An international team, released the 2018 ocean heat content observations in Advances in Atmospheric Sciences on January 16, 2019. The newly available observations show that the year 2018 is the hottest year ever recorded for the global ocean, as evident in its highest ocean heat content since 1950s in the upper 2000m. Compared to the average value that was measured 1981 - 2010, the 2018 ocean heat anomaly is approximately 19.67 x 1022 Joules, a unit measure for heat. This heat increase in 2018 relative to 2017 is ~388 times more than the total electricity generation by China in 2017, and ~ 100 million times more than the Hiroshima bomb of heat. The years 2017, 2015, 2016 and 2014 came in just after 2018 in order of decreasing ocean heat content. The values are based on an ocean temperature analysis product conducted by the Institute of Atmospheric Physics (IAP) at Chinese Academy of Sciences.
The new study is shedding new light onto how much oceanic water temperatures have been changing over the years. The change in ocean heat content is considered to be one of the best - if not the best - way to measure climate change driven by greenhouse gasses emitted by human activities. This is because the global warming is driven by the Earth's energy imbalance due to more greenhouse gasses in the air, and the vast majority (more than 90%) of global warming heat is deposited in the world's oceans. Also, ocean heat record is less impacted by natural fluctuations and it is a robust indicator of climate change. Therefore, record-breaking ocean heat record serves as direct evidence for global warming and represents basis for adaptation to and mitigation of climate change.
"The new data, together with a rich body of literature, serve as an additional warning to both the government and the general public that we are experiencing inevitable global warming. The ocean and global warming have already taken place and caused serious damage and losses to both the economy and society," states Dr. Lijing Cheng, the lead author of the report. He also recommends additional actions to be taken immediately in order to minimize future warming trends.
The researchers also highlight that the increases in ocean water heat, which they prognosticate will continue to rise, are causes for additional concern to both the scientific community as well as the public at large. This is because the higher temperatures result in an increase of sea level that comes with its own set of consequences. Examples of these include salt water contaminating fresh water wells which impacts the quality of drinking water, a compromised coastal infrastructure as well as increased likelihoods of storms. Along those lines, increases in ocean heat also have severe consequences for the global weather system because they result in much more intense storms and heavy rains. Other consequences of increasing ocean water temperatures include bleaching and death of corals, melting sea ice, increasing marine heat waves, or long periods of extreme war mesa surface temperatures, as well as impacts on natural variability. Ocean heating has also been connected to increased drought intensity, heatwaves as well as risk of wildlife.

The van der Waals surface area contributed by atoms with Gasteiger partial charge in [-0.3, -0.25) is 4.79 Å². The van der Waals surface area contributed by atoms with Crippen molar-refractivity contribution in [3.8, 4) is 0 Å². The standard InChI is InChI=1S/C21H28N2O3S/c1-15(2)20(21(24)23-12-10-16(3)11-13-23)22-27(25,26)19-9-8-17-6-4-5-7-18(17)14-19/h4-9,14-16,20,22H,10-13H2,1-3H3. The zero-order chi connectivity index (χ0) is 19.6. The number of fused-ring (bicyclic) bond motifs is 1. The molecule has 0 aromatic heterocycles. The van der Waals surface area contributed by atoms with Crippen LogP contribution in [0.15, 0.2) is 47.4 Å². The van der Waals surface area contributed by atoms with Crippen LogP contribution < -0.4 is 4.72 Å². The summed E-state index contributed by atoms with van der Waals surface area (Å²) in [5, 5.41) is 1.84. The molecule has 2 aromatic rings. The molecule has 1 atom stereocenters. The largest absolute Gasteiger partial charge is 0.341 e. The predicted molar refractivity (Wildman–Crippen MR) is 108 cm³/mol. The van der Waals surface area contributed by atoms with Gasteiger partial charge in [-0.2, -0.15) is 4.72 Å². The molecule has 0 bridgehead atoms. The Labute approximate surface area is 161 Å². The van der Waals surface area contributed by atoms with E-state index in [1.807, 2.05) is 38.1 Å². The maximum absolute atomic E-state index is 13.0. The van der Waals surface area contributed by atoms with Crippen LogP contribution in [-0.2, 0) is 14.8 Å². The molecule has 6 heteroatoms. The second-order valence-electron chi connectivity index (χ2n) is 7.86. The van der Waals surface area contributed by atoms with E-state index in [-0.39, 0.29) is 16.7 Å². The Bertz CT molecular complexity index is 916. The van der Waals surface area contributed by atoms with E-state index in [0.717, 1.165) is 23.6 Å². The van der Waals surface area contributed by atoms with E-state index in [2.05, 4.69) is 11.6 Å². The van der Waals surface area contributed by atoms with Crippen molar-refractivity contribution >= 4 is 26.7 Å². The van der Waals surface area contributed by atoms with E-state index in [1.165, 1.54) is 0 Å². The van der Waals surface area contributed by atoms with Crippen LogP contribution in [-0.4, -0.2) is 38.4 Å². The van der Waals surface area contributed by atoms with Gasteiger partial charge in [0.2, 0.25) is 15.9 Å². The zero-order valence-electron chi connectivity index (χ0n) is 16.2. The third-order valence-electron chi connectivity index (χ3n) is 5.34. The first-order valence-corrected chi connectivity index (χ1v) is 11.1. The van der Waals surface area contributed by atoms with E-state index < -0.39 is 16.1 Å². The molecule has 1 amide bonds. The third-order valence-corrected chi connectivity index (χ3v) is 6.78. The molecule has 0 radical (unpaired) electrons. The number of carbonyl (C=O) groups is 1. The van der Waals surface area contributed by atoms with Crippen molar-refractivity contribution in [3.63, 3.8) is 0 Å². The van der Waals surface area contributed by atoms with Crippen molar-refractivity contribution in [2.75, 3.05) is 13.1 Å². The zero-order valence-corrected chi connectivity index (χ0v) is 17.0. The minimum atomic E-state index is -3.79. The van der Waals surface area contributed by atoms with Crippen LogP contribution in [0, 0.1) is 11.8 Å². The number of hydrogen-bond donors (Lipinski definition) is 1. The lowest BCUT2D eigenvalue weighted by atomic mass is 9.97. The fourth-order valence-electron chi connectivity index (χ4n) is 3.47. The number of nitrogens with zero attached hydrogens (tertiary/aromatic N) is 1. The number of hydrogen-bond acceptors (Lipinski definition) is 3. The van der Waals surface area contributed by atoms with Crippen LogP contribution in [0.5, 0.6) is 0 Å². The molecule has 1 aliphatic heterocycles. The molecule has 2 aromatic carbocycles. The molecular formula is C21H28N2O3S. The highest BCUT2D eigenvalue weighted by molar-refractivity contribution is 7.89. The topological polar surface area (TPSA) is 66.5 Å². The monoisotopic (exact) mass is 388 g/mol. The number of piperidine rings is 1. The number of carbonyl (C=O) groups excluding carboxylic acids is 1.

The researchers' future aims focus on a deeper understanding of the effects of warmer ocean waters. As such, the IAP and collaborators will continue to monitor trends as well as focus on understanding the climate system as well as the ocean's role in it. By better understanding the potential dangers that increased ocean heat brings with it, the researchers hope to be a valuable economic resource to the fishing and tourism industries, for example. "These scientific activities will eventually serve the general public and government by enabling them to make informed decisions and thus create a better and more sustainable future for all," Cheng adds.
Interviews: To request an advance copy of the paper or to organise interviews, contact Ms. Jenny Lin at Institute of Atmospheric Physics, Chinese Academy of Sciences (firstname.lastname@example.org). Drs Lijing Cheng, John Abraham and Kevin Trenberth are available for email interview.
Advances in Atmospheric Sciences